Some women have been so desperate to avoid the protesters that they have been forced to rebook their appointment, Javid said, or failed to take medical advice. These stories are appalling. Even if they represent a minority experience, surely that doesn’t mean nothing should be done about them?

“The government knows that all of these practices have adverse effects on women,” said Stella Creasy MP, who is spearheading an amendment to the government’s forthcoming Domestic Violence bill that would see abortion decriminalised across the UK.

“The idea that more women have to be affected more severely before the home secretary acts because he says it’s not proportionate to do so sends all the wrong messages about his commitment to equality.”

Sajid Javid “has not offered any other potential solution to this well-documented problem”, said one campaign group

The campaign group Sister Supporter was a pivotal force in getting Ealing Council in west London to introduce a buffer zone around a Marie Stopes clinic in the borough, and its founder Anna Veglio-White was one of Stylist’s Women of the Year 2017. The group said its members were “disappointed and frustrated” by Javid’s ruling. 

“Presumably the thousands of women affected at ‘only 36’ hospitals and clinics are acceptable collateral damage to Sajid Javid, who has not offered any other potential solution to this well-documented problem of harassment and intimidation, preferring instead to state that current police powers should suffice,” the group said in a statement.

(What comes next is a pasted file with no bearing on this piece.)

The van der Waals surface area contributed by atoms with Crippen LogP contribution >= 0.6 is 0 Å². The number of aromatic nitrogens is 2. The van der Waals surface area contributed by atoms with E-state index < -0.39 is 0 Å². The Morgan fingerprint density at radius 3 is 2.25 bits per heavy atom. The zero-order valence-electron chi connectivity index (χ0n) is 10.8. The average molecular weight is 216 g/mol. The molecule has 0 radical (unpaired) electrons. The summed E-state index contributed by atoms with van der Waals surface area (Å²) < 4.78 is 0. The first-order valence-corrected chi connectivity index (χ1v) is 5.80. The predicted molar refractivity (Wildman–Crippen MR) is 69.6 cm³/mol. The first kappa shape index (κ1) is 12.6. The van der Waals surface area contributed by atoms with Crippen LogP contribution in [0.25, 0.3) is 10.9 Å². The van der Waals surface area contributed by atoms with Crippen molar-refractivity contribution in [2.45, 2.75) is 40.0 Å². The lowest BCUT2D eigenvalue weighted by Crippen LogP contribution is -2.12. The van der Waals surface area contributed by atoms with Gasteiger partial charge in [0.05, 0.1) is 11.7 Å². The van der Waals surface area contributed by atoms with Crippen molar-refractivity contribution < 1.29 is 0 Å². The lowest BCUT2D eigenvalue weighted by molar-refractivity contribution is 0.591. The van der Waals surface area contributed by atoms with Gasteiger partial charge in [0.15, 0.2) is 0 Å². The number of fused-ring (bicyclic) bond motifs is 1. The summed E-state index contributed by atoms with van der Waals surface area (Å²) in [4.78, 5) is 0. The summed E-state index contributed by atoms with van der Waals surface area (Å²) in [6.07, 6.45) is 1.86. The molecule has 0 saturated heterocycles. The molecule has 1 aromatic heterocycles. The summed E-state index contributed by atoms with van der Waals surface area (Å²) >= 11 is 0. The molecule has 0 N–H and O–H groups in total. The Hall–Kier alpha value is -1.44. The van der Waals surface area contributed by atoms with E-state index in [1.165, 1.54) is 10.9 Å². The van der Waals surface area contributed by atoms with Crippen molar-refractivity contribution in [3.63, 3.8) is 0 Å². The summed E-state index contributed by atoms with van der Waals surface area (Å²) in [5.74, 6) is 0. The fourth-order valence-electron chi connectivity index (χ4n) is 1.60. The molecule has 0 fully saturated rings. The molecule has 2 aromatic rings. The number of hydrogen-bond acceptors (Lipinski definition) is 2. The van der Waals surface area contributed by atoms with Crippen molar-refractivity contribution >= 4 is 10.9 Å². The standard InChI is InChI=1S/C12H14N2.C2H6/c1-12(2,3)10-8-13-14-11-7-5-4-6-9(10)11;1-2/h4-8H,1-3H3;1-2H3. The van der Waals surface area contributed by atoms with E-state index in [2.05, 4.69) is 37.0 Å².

“This goes against all evidence presented both to the national consultation and to the Select Committee that current police powers are not sufficient to address this issue.”

In delivering his ruling, Javid argued that police already have the authority to disperse protesters who are harassing women. But it has been well-documented that in fact, police are often unsure of how to proceed when faced with anti-abortion demonstrations – while the protesters are very well-versed in the law. Speaking to Stylist in 2017, Cathy Newman – who presented a Channel 4 documentary on the rise of US-style abortion clinic protests in the UK – said: “They know that for the police to move them on, individual women would have to make a complaint of harassment… And how many women are going to want to do that at such a vulnerable point in their lives?”

This ruling isn’t just a disappointment. It represents a total failure of the government to protect women who are exercising their legal right to control their own bodies. At a time when the government’s approach to abortion is already under scrutiny, that’s really, really not good enough.

Images: Getty Images 

Topics

Share this article

Author

Moya Crockett

Moya is Women’s Editor at stylist.co.uk, where she is currently overseeing the Visible Women campaign. As well as writing about inspiring women and feminism, she also covers subjects including careers, podcasts and politics. Carrying a tiny bottle of hot sauce on her person at all times is one of the many traits she shares with both Beyoncé and Hillary Clinton.

Other people read

More from Opinion

More from Moya Crockett